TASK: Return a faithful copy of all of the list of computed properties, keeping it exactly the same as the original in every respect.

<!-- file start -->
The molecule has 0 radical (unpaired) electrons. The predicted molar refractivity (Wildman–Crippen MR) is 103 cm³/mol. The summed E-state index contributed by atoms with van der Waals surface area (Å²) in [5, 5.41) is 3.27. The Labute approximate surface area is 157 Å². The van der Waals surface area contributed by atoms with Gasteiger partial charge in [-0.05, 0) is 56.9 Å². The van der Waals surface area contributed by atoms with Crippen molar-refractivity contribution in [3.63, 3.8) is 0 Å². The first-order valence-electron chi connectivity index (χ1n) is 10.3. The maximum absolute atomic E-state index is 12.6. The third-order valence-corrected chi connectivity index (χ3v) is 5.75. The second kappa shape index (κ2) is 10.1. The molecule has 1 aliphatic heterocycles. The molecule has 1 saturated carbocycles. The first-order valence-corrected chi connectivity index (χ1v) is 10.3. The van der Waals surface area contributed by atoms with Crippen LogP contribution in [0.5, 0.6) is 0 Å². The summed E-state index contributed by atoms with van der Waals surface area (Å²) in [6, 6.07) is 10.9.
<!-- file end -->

The molecule has 0 radical (unpaired) electrons. The predicted molar refractivity (Wildman–Crippen MR) is 103 cm³/mol. The summed E-state index contributed by atoms with van der Waals surface area (Å²) in [5, 5.41) is 3.27. The Labute approximate surface area is 157 Å². The van der Waals surface area contributed by atoms with Gasteiger partial charge in [-0.05, 0) is 56.9 Å². The van der Waals surface area contributed by atoms with Crippen molar-refractivity contribution in [3.63, 3.8) is 0 Å². The first-order valence-electron chi connectivity index (χ1n) is 10.3. The maximum absolute atomic E-state index is 12.6. The third-order valence-corrected chi connectivity index (χ3v) is 5.75. The second kappa shape index (κ2) is 10.1. The molecule has 1 aliphatic heterocycles. The molecule has 1 saturated carbocycles. The first-order valence-corrected chi connectivity index (χ1v) is 10.3. The van der Waals surface area contributed by atoms with Crippen LogP contribution in [0.5, 0.6) is 0 Å². The summed E-state index contributed by atoms with van der Waals surface area (Å²) in [6, 6.07) is 10.9.